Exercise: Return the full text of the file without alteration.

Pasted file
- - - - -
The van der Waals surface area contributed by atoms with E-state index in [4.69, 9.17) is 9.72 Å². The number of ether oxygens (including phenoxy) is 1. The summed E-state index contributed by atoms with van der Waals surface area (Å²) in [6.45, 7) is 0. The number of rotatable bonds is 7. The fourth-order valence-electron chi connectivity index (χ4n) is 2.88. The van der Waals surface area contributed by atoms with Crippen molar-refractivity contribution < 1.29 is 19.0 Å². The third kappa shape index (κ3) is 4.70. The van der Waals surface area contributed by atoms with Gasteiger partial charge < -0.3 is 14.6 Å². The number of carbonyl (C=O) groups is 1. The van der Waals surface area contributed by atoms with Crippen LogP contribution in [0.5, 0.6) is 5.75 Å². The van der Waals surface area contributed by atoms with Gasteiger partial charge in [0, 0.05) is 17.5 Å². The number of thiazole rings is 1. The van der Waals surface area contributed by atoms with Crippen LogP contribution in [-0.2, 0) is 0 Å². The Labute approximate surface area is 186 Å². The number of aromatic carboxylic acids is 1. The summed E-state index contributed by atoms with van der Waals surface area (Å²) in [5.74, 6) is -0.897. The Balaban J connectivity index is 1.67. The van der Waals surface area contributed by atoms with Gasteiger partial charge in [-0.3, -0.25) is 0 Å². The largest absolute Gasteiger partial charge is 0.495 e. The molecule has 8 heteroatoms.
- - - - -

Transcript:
The van der Waals surface area contributed by atoms with E-state index in [4.69, 9.17) is 9.72 Å². The number of ether oxygens (including phenoxy) is 1. The summed E-state index contributed by atoms with van der Waals surface area (Å²) in [6.45, 7) is 0. The number of rotatable bonds is 7. The fourth-order valence-electron chi connectivity index (χ4n) is 2.88. The van der Waals surface area contributed by atoms with Crippen molar-refractivity contribution < 1.29 is 19.0 Å². The third kappa shape index (κ3) is 4.70. The van der Waals surface area contributed by atoms with Gasteiger partial charge < -0.3 is 14.6 Å². The number of carbonyl (C=O) groups is 1. The van der Waals surface area contributed by atoms with Crippen LogP contribution in [0.5, 0.6) is 5.75 Å². The van der Waals surface area contributed by atoms with Gasteiger partial charge in [0, 0.05) is 17.5 Å². The number of thiazole rings is 1. The van der Waals surface area contributed by atoms with Crippen LogP contribution in [-0.2, 0) is 0 Å². The Labute approximate surface area is 186 Å². The number of aromatic carboxylic acids is 1. The summed E-state index contributed by atoms with van der Waals surface area (Å²) in [5.74, 6) is -0.897. The Balaban J connectivity index is 1.67. The van der Waals surface area contributed by atoms with Gasteiger partial charge in [-0.3, -0.25) is 0 Å². The largest absolute Gasteiger partial charge is 0.495 e. The molecule has 8 heteroatoms.